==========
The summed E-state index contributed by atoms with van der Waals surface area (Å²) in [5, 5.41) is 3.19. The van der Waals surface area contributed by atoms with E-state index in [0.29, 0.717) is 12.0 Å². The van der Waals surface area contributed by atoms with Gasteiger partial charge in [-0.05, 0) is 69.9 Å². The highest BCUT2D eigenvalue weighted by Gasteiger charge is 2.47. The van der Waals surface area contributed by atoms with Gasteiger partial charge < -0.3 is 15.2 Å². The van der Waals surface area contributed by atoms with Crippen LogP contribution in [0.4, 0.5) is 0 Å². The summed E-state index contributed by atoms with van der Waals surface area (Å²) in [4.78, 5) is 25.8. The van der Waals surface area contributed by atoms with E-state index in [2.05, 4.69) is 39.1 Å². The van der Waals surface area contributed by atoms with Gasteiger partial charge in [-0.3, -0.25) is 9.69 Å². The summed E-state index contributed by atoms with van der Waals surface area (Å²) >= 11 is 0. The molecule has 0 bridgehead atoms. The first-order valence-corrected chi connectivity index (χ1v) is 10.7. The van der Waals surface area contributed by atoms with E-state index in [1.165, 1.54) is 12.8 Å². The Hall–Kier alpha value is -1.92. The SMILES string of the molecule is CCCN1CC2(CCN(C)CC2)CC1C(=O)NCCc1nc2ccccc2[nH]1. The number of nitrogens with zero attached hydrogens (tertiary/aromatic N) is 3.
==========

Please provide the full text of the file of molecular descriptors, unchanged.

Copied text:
The summed E-state index contributed by atoms with van der Waals surface area (Å²) in [5, 5.41) is 3.19. The van der Waals surface area contributed by atoms with E-state index in [0.29, 0.717) is 12.0 Å². The van der Waals surface area contributed by atoms with Gasteiger partial charge in [-0.05, 0) is 69.9 Å². The highest BCUT2D eigenvalue weighted by Gasteiger charge is 2.47. The van der Waals surface area contributed by atoms with Gasteiger partial charge < -0.3 is 15.2 Å². The van der Waals surface area contributed by atoms with Crippen LogP contribution in [0.4, 0.5) is 0 Å². The summed E-state index contributed by atoms with van der Waals surface area (Å²) in [4.78, 5) is 25.8. The van der Waals surface area contributed by atoms with E-state index in [2.05, 4.69) is 39.1 Å². The van der Waals surface area contributed by atoms with Gasteiger partial charge in [-0.3, -0.25) is 9.69 Å². The summed E-state index contributed by atoms with van der Waals surface area (Å²) >= 11 is 0. The molecule has 0 bridgehead atoms. The first-order valence-corrected chi connectivity index (χ1v) is 10.7. The van der Waals surface area contributed by atoms with E-state index in [1.165, 1.54) is 12.8 Å². The Hall–Kier alpha value is -1.92. The SMILES string of the molecule is CCCN1CC2(CCN(C)CC2)CC1C(=O)NCCc1nc2ccccc2[nH]1. The number of nitrogens with zero attached hydrogens (tertiary/aromatic N) is 3.